STADLER: Yes, the Western European market is, let's say, a little bit weak. Audi is performing a little bit better than the others, so we are quite satisfied with the situation.
We know that with the upcoming elections coming Sunday, we need once again stability in our country and we believe that the actual government did a great job in the last few years knowing that we went through difficult times and we have the ability, at least in Germany, to have a very, very stable situation.
QUEST: That's the head of Audi talking to me from Brasilia. Coming up next on QUEST MEANS BUSINESS, I'm back in the state where the bears fear to tread.
(BEGIN VIDEO CLIP)
QUEST: Bullish in Texas! How the oil state is leading the American recovery, or will it all end in tears?
(END VIDEO CLIP)
QUEST: Hello, I'm Richard Quest. There is more QUEST MEANS BUSINESS in just a moment. This is CNN, and on this network, the news always comes first.
UN secretary-general Ban Ki-moon is calling on the Security Council to unite behind action on Syria. He says the suffering must end. The council's five permanent members have wrapped up a closed-door meeting. They're trying to agree on a resolution that supports a US-Russian framework for Syria to destroy its chemical weapons.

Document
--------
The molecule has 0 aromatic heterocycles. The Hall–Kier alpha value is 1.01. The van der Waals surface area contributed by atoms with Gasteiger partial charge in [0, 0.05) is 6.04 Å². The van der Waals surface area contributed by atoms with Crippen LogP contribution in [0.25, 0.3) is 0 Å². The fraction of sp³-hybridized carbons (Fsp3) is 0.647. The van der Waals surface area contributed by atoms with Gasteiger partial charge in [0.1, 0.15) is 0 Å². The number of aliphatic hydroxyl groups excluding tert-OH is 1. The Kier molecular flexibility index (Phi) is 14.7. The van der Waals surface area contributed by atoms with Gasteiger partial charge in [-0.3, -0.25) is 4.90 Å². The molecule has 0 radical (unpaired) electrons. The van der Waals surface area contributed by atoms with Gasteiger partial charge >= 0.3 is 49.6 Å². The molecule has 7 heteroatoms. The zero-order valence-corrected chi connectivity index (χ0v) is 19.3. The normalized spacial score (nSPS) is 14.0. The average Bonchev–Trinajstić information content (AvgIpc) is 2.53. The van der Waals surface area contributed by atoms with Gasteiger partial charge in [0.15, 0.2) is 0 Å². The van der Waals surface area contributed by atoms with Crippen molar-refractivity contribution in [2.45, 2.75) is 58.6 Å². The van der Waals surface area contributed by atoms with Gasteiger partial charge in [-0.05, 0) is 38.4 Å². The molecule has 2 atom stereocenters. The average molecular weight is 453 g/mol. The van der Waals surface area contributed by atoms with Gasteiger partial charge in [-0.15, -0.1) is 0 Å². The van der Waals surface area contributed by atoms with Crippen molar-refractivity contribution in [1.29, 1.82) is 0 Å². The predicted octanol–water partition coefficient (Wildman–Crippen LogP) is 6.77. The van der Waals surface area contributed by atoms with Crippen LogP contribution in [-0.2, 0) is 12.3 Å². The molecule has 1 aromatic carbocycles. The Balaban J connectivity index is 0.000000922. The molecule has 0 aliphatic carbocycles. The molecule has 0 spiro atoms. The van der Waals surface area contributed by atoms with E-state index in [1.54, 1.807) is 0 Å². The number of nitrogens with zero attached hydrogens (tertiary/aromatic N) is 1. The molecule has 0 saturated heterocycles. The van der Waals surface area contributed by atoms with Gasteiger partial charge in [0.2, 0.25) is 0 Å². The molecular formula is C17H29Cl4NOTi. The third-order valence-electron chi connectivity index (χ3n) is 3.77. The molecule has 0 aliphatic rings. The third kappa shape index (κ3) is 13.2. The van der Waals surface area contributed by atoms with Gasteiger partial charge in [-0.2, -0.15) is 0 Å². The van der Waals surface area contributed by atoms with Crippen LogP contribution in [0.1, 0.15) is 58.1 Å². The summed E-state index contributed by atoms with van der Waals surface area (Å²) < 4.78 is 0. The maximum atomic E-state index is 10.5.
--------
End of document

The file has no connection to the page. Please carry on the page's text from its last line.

The Brazilian president, Dilma Rousseff, has called off a state visit to Washington over the spying allegations. Documents leaked by the fugitive former intelligence contractor, Edward Snowden, allege the US National Security Agency, the NSA, intercepted Ms. Rousseff's e-mails and messages. The US president has promised to investigate.
The Costa Concordia is now upright for the first time since the ship capsized. The operation took 19 hours and 500 people to roll the 114,000 gross tonnage ship off its side. It's been lying off the coast of Italy's Giglio Island since it capsized last January, claiming more than 30 lives.